The authors’ main conclusion is that, for the nearly 40 years between the late 1970s and the time of the book’s publication, “economic policy has increasingly served the interests of those with the most wealth, income, and political power.” This development is attributed to two key policy failures: allowing businesses to crush worker unionization efforts and failing to raise the minimum wage. Together, these setbacks have restricted the ability of most Americans to bargain for better working conditions and provided no counterbalance to inflation, which has reduced workers’ purchasing power and squeezed those at the bottom of the income distribution.

But income inequality is only one of the many predicaments faced by American workers. The authors also show that, despite their best effort and determination, these workers have been unable to break class barriers and achieve upward mobility. In general, the class in which most Americans are born is likely the class in which they will remain for the duration of their lives. In the authors’ grim assessment, “there is no evidence that mobility has increased to offset rising inequality, and in fact some research shows a decline.”

Unsurprisingly, the barriers faced by White, Black, and Hispanic workers are not the same. While many Americans might feel the burden of income inequality and plummeting purchasing power, some racial and ethnic groups have fared worse than others. Addressing the unemployment rate for Black workers, for example, the authors write that “African Americans have essentially been living through a perpetual, slow-motion recession.” Between 1979 and 2012, the average unemployment rate for Black workers was over 12 percent, and that for Hispanics was only slightly lower. These rates far exceeded those for White workers.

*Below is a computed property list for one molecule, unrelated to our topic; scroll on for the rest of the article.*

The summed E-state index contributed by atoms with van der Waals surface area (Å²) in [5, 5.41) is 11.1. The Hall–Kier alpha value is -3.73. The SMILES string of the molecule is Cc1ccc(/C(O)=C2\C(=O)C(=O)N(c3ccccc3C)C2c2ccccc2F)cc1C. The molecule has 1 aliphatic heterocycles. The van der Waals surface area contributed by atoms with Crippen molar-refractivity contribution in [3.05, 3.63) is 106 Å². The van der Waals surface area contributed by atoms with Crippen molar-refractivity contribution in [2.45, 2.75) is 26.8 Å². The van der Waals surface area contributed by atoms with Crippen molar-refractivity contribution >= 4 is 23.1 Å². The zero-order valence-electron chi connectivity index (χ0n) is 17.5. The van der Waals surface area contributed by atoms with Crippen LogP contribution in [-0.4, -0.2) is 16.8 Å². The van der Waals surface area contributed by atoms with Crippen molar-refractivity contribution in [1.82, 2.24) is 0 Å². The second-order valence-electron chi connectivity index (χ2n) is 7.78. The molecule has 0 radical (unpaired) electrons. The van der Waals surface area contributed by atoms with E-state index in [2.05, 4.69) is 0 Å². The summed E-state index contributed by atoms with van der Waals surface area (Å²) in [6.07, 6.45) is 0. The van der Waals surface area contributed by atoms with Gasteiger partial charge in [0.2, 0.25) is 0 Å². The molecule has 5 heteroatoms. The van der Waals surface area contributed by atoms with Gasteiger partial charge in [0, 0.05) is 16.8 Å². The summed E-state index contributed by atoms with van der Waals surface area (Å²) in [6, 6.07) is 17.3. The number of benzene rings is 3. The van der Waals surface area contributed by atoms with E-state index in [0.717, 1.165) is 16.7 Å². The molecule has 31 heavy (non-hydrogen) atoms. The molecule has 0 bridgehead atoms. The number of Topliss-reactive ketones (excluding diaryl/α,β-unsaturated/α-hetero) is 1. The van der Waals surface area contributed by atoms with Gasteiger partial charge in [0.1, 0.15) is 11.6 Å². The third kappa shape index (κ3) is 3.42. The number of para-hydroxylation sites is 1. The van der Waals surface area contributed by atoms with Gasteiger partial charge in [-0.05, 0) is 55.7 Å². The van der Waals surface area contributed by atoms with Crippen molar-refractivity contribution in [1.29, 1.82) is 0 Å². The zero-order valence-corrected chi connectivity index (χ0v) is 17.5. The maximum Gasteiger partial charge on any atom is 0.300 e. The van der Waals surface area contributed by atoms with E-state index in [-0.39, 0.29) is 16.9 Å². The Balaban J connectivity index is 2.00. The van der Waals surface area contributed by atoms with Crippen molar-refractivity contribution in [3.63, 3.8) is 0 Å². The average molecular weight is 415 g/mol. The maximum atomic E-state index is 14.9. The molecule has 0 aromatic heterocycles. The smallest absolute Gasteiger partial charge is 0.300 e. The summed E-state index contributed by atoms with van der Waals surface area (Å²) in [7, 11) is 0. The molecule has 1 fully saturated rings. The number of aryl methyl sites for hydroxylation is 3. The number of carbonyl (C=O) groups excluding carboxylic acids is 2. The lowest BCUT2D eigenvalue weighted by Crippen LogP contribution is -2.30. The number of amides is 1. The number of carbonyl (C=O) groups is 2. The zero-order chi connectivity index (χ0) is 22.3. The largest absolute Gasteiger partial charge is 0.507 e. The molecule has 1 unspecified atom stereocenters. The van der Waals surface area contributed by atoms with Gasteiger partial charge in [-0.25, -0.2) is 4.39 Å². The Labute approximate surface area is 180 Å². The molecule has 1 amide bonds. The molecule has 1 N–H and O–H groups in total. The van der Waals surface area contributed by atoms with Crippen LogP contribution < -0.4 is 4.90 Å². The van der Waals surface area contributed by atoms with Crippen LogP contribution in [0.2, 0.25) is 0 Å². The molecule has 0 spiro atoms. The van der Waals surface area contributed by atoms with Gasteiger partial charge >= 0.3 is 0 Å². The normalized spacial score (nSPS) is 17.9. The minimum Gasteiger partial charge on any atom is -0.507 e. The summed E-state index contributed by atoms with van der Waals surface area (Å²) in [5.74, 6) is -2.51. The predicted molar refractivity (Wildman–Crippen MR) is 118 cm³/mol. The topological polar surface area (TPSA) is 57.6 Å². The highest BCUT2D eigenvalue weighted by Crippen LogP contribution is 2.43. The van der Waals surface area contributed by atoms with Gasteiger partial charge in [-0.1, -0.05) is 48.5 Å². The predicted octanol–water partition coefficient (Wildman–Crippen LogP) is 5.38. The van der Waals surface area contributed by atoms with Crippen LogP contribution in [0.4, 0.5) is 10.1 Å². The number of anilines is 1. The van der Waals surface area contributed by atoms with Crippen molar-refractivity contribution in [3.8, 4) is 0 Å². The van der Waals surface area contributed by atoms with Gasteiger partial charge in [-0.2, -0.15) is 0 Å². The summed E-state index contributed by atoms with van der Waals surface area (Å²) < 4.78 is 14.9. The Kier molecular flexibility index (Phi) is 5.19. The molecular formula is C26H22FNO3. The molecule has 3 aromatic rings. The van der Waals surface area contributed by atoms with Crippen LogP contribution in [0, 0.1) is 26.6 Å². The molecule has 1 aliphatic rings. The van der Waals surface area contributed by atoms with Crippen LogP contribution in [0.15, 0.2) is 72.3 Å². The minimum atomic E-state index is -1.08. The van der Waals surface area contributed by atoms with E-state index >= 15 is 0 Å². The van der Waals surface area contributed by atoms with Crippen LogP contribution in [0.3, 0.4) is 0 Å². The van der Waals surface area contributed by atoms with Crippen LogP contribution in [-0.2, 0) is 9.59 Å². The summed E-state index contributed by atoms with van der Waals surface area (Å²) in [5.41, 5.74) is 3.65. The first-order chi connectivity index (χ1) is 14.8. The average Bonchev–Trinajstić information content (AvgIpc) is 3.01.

How Americans experience life also differs by gender. Given much noise in the news media, it can be hard to understand what is happening to the gap between men and women. Offering a more indepth analysis, the authors reveal some troubling indications. Although wages for women have increased—and there has been some progress on bridging the gender pay gap—all is not as well as it appears. Women still lag behind men when it comes to pension and healthcare benefits. Moreover, the authors find that the narrowing of the gender pay gap has been due mostly to men losing benefits and wages, rather than to women gaining ground.

The authors do a wonderful job at showing how policy inaction has been at the core of the unique challenges faced by people of different income levels, genders, and races. It is new policy ideas, rather than existing policy, that could greatly change the odds of success for most American households. There will always be “winners” and “losers” when it comes to economic policymaking, but the policies America enacts should target and help the right people. The State of Working America helps lead the way to opening discussions about how economic and social policy can create a level playing field for those who have spent so many decades falling behind.

article image
About the Reviewer

Robert Kent

Robert Kent is an economist in the Office of Employment and Unemployment Statistics, U.S. Bureau of Labor Statistics.

close or Esc Key